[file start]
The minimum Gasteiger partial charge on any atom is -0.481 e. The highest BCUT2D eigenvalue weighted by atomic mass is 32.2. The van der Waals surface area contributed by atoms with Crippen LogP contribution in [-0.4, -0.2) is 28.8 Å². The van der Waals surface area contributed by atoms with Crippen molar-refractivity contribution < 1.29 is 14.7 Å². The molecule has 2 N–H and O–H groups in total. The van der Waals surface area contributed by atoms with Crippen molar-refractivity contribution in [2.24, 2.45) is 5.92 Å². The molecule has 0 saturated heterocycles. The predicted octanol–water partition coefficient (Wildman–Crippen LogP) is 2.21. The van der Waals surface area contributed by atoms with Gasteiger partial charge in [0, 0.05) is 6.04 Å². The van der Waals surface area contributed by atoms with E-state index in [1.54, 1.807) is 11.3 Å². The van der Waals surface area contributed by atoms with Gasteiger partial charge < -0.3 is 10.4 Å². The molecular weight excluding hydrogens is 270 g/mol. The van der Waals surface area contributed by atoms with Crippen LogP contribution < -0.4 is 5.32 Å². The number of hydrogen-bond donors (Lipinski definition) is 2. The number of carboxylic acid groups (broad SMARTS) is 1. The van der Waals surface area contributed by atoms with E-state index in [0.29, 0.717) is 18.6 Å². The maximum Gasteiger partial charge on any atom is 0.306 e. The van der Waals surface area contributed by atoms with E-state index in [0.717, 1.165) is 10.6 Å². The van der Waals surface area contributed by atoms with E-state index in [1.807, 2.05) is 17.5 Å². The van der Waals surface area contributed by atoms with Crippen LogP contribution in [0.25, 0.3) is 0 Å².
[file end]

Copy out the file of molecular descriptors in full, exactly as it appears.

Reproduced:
The minimum Gasteiger partial charge on any atom is -0.481 e. The highest BCUT2D eigenvalue weighted by atomic mass is 32.2. The van der Waals surface area contributed by atoms with Crippen LogP contribution in [-0.4, -0.2) is 28.8 Å². The van der Waals surface area contributed by atoms with Crippen molar-refractivity contribution < 1.29 is 14.7 Å². The molecule has 2 N–H and O–H groups in total. The van der Waals surface area contributed by atoms with Crippen molar-refractivity contribution in [2.24, 2.45) is 5.92 Å². The molecule has 0 saturated heterocycles. The predicted octanol–water partition coefficient (Wildman–Crippen LogP) is 2.21. The van der Waals surface area contributed by atoms with Gasteiger partial charge in [0, 0.05) is 6.04 Å². The van der Waals surface area contributed by atoms with E-state index in [1.54, 1.807) is 11.3 Å². The van der Waals surface area contributed by atoms with Gasteiger partial charge < -0.3 is 10.4 Å². The molecular weight excluding hydrogens is 270 g/mol. The van der Waals surface area contributed by atoms with Crippen LogP contribution < -0.4 is 5.32 Å². The number of hydrogen-bond donors (Lipinski definition) is 2. The number of carboxylic acid groups (broad SMARTS) is 1. The van der Waals surface area contributed by atoms with E-state index in [0.29, 0.717) is 18.6 Å². The maximum Gasteiger partial charge on any atom is 0.306 e. The van der Waals surface area contributed by atoms with E-state index in [0.717, 1.165) is 10.6 Å². The van der Waals surface area contributed by atoms with E-state index in [1.807, 2.05) is 17.5 Å². The van der Waals surface area contributed by atoms with Crippen LogP contribution in [0.25, 0.3) is 0 Å².